Climate change influences distribution of organic pollutants in the Baltic Sea

Fri, 2015-02-20 08:37
Regional climate change models predict an increased freshwater runoff into the Baltic Sea. This will result in increased inflow of terrestrial dissolved organic carbon. According to researchers, this change will have high impact on the organic pollutants on the organic pollutants in the northern Baltic Sea, since this carbon can interact with the pollutants and decrease their concentration in the water.

Onwards and upwards

Thu, 2015-02-19 10:58

VACCINES are medical science’s nuclear weapons. Clean water and sewage disposal aside, they have saved more lives than any other public-health measure. Vaccines have wiped smallpox, a disease once dreaded by rich and poor alike, from the face of the Earth. They may soon do the same to polio. They have driven words like diphtheria and whooping cough from public discourse in rich countries, and might do the same for measles, mumps and rubella were it not for the vanity, selfishness or foolishness of a minority who will not immunise their children against these threats. They also offer the elderly protection, albeit imperfectly, against the lethal ravages of influenza.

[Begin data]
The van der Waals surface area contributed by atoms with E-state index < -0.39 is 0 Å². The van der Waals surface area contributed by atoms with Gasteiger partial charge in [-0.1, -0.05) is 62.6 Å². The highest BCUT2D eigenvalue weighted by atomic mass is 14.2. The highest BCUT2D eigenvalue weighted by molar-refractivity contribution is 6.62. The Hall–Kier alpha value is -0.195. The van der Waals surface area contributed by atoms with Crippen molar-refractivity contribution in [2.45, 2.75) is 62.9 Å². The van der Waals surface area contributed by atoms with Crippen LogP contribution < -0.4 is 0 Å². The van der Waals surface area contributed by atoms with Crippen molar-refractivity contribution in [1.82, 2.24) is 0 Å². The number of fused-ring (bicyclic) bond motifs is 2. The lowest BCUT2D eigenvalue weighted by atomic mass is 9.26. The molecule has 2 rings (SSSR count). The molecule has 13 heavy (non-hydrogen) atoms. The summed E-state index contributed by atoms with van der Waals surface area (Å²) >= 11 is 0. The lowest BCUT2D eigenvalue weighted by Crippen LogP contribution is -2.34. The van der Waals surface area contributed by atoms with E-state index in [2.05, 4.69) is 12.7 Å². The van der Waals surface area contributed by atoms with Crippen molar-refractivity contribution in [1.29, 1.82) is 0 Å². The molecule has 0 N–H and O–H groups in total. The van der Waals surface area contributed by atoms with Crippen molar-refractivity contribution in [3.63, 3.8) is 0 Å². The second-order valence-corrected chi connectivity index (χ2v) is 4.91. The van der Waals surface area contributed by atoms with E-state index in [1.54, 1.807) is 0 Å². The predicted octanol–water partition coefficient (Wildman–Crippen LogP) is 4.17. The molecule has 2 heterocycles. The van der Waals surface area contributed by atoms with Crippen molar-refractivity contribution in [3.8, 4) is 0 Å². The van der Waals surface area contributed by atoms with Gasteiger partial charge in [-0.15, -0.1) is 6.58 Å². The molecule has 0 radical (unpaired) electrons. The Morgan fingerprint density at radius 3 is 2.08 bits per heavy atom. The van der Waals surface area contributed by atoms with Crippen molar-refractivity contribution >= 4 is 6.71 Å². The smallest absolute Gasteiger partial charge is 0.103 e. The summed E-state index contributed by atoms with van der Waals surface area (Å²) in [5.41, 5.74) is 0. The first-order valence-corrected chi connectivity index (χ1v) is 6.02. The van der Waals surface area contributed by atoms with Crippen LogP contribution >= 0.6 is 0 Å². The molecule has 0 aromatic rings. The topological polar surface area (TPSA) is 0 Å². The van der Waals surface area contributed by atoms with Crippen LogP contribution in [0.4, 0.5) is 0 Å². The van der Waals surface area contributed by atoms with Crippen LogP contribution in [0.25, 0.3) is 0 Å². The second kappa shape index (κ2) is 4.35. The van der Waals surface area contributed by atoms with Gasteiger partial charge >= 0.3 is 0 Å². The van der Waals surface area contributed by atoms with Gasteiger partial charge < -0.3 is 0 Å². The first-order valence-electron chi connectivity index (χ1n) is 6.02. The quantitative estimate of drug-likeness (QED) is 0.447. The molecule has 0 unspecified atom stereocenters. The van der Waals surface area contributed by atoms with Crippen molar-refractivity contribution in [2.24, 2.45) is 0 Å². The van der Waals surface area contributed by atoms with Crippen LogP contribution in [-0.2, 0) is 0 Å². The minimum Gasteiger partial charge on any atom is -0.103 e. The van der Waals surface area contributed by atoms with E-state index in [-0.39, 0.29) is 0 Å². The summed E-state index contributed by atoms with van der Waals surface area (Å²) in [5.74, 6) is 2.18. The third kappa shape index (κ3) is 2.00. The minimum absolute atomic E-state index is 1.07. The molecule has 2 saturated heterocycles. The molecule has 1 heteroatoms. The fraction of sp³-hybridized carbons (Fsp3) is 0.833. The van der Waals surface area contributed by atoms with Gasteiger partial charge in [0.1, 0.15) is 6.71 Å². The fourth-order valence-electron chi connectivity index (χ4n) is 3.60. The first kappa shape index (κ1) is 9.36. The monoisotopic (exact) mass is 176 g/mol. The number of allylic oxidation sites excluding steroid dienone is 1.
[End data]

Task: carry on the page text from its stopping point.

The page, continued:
But they could do more. Most vaccines are made in ways which would be familiar to Louis Pasteur, the 19th-century French polymath who put vaccination on a scientific footing. Pasteur’s method is either to weaken a pathogen in a laboratory or to kill it outright. The result, when injected or swallowed, acts as an antigen and stimulates an immune response—but it does not cause illness. Thus safely primed, the immune system reacts faster if and when it encounters the real thing.


In Climate Change, What’s in a Name?

Tue, 2015-02-17 00:00
For those opposing the science surrounding the issue, are they “climate deniers” or merely “skeptics”? And what about “warmistas” vs. “lukewarmers”?

How carbonates behave in Earth's interior

Mon, 2015-02-16 06:47